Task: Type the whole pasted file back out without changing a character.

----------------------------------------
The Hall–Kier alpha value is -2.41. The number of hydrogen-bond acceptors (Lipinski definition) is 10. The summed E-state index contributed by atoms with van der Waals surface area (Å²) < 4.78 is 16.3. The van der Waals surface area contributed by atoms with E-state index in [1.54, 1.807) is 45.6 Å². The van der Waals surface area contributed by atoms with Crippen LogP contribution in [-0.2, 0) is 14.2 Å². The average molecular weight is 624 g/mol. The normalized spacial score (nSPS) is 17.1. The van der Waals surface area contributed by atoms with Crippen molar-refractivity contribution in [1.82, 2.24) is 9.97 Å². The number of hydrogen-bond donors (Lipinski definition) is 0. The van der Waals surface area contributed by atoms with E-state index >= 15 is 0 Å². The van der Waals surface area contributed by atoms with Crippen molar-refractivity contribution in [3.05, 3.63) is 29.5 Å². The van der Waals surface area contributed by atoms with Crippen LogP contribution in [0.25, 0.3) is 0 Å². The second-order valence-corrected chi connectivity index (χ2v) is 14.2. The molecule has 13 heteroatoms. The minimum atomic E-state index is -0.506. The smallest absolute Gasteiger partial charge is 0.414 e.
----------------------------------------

The Hall–Kier alpha value is -2.41. The number of hydrogen-bond acceptors (Lipinski definition) is 10. The summed E-state index contributed by atoms with van der Waals surface area (Å²) < 4.78 is 16.3. The van der Waals surface area contributed by atoms with E-state index in [1.54, 1.807) is 45.6 Å². The van der Waals surface area contributed by atoms with Crippen LogP contribution in [-0.2, 0) is 14.2 Å². The average molecular weight is 624 g/mol. The normalized spacial score (nSPS) is 17.1. The van der Waals surface area contributed by atoms with Crippen molar-refractivity contribution in [1.82, 2.24) is 9.97 Å². The number of hydrogen-bond donors (Lipinski definition) is 0. The van der Waals surface area contributed by atoms with E-state index >= 15 is 0 Å². The van der Waals surface area contributed by atoms with Crippen molar-refractivity contribution in [3.05, 3.63) is 29.5 Å². The van der Waals surface area contributed by atoms with Crippen LogP contribution in [0.25, 0.3) is 0 Å². The second-order valence-corrected chi connectivity index (χ2v) is 14.2. The molecule has 13 heteroatoms. The minimum atomic E-state index is -0.506. The smallest absolute Gasteiger partial charge is 0.414 e.